July Supply Management

Wednesday, August 26th, 2009

For July, the ISM manufacturing report continued to retract, but the rate of decline abated substantially, rising 4.1 points to 48.9 from June’s 44.8 reading. Anything below the neutral point of 50 shows evidence of shrinkage, but there is plenty of good news to be found within the report. New orders registered a huge jump, up 6.1 for the month to 55.3, a level some might even consider robust. Production, the only major positive from last month, continued its march into positive territory, gaining 5.4 to 57.9, also a very respectable reading. Order backlogs, up 2.5, hit the neutral 50 point level. Inventories, still quite low, gained 2.7, and are now ensconced at 33.5 points. Even employment had a positive showing, up 4.9 to 45.6, though admittedly still negative. The most worrisome component was inflation as measured by the report’s prices paid element which rose 5 and now resides at 55.0 points. Remembering that this indicator bottomed last December at 32.9 points to just how much better things are beginning to look. While still negative overall, the component parts offer growing support to the green shoots thesis. We’ll see if the equity markets substantiate this trend going into the summer months.  Meanwhile, the ISM’s non-manufacturing report was off .6% to 46.4% (making this the tenth monthly decline in a row) and had very little positive underlying data.  This is especially significant since 80% of America’s 140,000,000 workers are covered by this data.  One component of the report, prices, fell over 12 points, providing strong evidence that slack demand equates to little pricing power by vendors.  Substantiating this obvious sign of weakness was the decline in the business activity index of almost three points as employment fell almost two and new orders were off half a point.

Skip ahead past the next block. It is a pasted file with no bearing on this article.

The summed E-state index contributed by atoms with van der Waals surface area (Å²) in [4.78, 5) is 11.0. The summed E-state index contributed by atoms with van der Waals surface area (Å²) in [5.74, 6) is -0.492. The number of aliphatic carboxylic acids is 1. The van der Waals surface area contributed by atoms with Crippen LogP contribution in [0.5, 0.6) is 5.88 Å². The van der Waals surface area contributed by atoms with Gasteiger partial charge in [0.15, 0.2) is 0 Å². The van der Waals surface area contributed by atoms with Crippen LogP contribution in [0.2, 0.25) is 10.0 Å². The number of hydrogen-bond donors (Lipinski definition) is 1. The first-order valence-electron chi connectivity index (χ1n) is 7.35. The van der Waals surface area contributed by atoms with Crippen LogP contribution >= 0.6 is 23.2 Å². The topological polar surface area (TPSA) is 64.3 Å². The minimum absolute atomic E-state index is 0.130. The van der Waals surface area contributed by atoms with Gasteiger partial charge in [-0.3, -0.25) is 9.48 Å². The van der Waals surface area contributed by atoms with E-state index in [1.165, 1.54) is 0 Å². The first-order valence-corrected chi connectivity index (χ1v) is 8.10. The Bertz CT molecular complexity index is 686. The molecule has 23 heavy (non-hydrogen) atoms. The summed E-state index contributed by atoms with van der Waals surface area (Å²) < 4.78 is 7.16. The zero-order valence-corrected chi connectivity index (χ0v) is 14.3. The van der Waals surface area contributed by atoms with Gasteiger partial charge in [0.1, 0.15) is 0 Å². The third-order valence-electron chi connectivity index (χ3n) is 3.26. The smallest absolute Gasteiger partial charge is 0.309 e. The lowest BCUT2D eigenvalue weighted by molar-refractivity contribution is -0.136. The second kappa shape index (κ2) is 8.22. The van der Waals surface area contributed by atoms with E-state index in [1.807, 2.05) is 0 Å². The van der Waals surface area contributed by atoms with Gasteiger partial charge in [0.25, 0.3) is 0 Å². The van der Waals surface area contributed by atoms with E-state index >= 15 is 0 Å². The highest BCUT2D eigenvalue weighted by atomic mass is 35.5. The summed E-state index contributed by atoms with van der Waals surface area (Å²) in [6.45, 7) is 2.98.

Blind Turn Ahead?

Tuesday, August 25th, 2009

The Economic Cycle Research Institute’s Weekly Leading Index continues to rise, causing its annualized growth rate to post a 26-year high of 17.5% for the week ending August 14.  They feel we are seeing the beginnings of robust growth in the global industrial sector as the world-wide recession comes to an end.  Their managing director, Lakshman Achuthan suggests the global engine is restarting “and that lift is supporting the business sector,” adding, “It is high time to break from the herd of pessimistic analysts who will continue to bemoan economic weakness long after the Great Recession is history.”  They indicate this recovery is just starting to manifest and may be stronger than any we have seen since the early 80’s.  Interesting, while most pundits are still waiting for clear signs of growth from the consumer side of the equation, the ECRI indicates this will be a different breed of recovery, one led first by businesses improving.  If they’re right, the majority, once again, will be blindsided.  This time though, the current investor, properly placed, may be the biggest beneficiary.  Our role here at Atlas Indicators to to do our best to facilitate that placement.

Queasy Come, Queasy Go

Monday, August 24th, 2009